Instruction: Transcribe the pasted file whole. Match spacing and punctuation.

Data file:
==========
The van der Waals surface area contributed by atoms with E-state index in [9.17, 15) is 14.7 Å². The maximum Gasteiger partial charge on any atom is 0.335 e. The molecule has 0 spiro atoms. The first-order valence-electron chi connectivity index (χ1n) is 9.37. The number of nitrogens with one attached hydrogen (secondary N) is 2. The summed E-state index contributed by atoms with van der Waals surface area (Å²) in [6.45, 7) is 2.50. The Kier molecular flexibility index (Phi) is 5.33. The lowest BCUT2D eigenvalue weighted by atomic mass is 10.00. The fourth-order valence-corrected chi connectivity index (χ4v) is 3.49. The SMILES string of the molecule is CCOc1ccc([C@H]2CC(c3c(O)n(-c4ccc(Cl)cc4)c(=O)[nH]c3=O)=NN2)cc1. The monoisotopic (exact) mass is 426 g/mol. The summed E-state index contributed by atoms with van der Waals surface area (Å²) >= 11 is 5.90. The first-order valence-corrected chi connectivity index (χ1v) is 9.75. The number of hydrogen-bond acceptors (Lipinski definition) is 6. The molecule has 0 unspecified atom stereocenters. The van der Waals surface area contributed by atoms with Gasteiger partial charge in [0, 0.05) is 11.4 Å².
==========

The van der Waals surface area contributed by atoms with E-state index in [9.17, 15) is 14.7 Å². The maximum Gasteiger partial charge on any atom is 0.335 e. The molecule has 0 spiro atoms. The first-order valence-electron chi connectivity index (χ1n) is 9.37. The number of nitrogens with one attached hydrogen (secondary N) is 2. The summed E-state index contributed by atoms with van der Waals surface area (Å²) in [6.45, 7) is 2.50. The Kier molecular flexibility index (Phi) is 5.33. The lowest BCUT2D eigenvalue weighted by atomic mass is 10.00. The fourth-order valence-corrected chi connectivity index (χ4v) is 3.49. The SMILES string of the molecule is CCOc1ccc([C@H]2CC(c3c(O)n(-c4ccc(Cl)cc4)c(=O)[nH]c3=O)=NN2)cc1. The monoisotopic (exact) mass is 426 g/mol. The summed E-state index contributed by atoms with van der Waals surface area (Å²) >= 11 is 5.90. The first-order valence-corrected chi connectivity index (χ1v) is 9.75. The number of hydrogen-bond acceptors (Lipinski definition) is 6. The molecule has 0 unspecified atom stereocenters. The van der Waals surface area contributed by atoms with Gasteiger partial charge in [0, 0.05) is 11.4 Å².